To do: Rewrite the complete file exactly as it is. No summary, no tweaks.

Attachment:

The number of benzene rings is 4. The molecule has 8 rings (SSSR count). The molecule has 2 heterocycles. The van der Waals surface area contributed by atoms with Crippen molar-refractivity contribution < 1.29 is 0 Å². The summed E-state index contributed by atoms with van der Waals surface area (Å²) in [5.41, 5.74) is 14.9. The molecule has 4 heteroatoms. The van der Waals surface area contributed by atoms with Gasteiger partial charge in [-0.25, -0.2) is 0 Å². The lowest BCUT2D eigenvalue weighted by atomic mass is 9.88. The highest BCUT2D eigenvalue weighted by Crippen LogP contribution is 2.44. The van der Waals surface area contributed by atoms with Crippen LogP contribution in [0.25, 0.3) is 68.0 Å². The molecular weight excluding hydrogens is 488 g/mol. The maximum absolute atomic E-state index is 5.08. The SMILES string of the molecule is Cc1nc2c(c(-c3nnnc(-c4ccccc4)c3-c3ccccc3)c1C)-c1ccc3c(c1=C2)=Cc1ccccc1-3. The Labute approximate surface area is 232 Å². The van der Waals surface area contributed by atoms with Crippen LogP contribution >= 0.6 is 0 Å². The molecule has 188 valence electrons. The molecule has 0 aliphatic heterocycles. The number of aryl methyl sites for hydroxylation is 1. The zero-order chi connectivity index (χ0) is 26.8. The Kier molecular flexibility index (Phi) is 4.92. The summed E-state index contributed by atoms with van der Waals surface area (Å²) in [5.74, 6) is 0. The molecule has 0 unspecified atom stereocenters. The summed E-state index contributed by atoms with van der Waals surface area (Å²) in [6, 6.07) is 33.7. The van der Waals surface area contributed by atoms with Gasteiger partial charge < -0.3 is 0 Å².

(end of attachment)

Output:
The number of benzene rings is 4. The molecule has 8 rings (SSSR count). The molecule has 2 heterocycles. The van der Waals surface area contributed by atoms with Crippen molar-refractivity contribution < 1.29 is 0 Å². The summed E-state index contributed by atoms with van der Waals surface area (Å²) in [5.41, 5.74) is 14.9. The molecule has 4 heteroatoms. The van der Waals surface area contributed by atoms with Gasteiger partial charge in [-0.25, -0.2) is 0 Å². The lowest BCUT2D eigenvalue weighted by atomic mass is 9.88. The highest BCUT2D eigenvalue weighted by Crippen LogP contribution is 2.44. The van der Waals surface area contributed by atoms with Crippen LogP contribution in [0.25, 0.3) is 68.0 Å². The molecular weight excluding hydrogens is 488 g/mol. The maximum absolute atomic E-state index is 5.08. The SMILES string of the molecule is Cc1nc2c(c(-c3nnnc(-c4ccccc4)c3-c3ccccc3)c1C)-c1ccc3c(c1=C2)=Cc1ccccc1-3. The Labute approximate surface area is 232 Å². The van der Waals surface area contributed by atoms with Crippen LogP contribution >= 0.6 is 0 Å². The molecule has 188 valence electrons. The molecule has 0 aliphatic heterocycles. The number of aryl methyl sites for hydroxylation is 1. The zero-order chi connectivity index (χ0) is 26.8. The Kier molecular flexibility index (Phi) is 4.92. The summed E-state index contributed by atoms with van der Waals surface area (Å²) in [5.74, 6) is 0. The molecule has 0 unspecified atom stereocenters. The summed E-state index contributed by atoms with van der Waals surface area (Å²) in [6, 6.07) is 33.7. The van der Waals surface area contributed by atoms with Gasteiger partial charge < -0.3 is 0 Å².